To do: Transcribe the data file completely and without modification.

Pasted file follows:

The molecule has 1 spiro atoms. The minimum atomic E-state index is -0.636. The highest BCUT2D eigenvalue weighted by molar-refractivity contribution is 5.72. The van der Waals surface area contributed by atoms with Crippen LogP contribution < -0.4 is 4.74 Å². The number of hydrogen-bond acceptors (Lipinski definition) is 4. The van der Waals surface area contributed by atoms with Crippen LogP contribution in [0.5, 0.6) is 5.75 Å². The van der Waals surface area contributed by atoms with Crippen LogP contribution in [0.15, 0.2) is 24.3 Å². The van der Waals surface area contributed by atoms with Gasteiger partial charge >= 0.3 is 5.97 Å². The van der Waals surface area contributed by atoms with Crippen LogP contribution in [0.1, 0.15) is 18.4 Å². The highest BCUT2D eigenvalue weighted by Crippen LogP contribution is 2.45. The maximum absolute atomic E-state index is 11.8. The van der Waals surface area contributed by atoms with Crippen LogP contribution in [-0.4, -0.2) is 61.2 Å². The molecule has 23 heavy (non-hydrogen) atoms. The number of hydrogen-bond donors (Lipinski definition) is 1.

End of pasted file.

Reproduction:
The molecule has 1 spiro atoms. The minimum atomic E-state index is -0.636. The highest BCUT2D eigenvalue weighted by molar-refractivity contribution is 5.72. The van der Waals surface area contributed by atoms with Crippen LogP contribution < -0.4 is 4.74 Å². The number of hydrogen-bond acceptors (Lipinski definition) is 4. The van der Waals surface area contributed by atoms with Crippen LogP contribution in [0.5, 0.6) is 5.75 Å². The van der Waals surface area contributed by atoms with Crippen LogP contribution in [0.15, 0.2) is 24.3 Å². The van der Waals surface area contributed by atoms with Gasteiger partial charge >= 0.3 is 5.97 Å². The van der Waals surface area contributed by atoms with Crippen LogP contribution in [0.1, 0.15) is 18.4 Å². The highest BCUT2D eigenvalue weighted by Crippen LogP contribution is 2.45. The maximum absolute atomic E-state index is 11.8. The van der Waals surface area contributed by atoms with Crippen LogP contribution in [-0.4, -0.2) is 61.2 Å². The molecule has 23 heavy (non-hydrogen) atoms. The number of hydrogen-bond donors (Lipinski definition) is 1.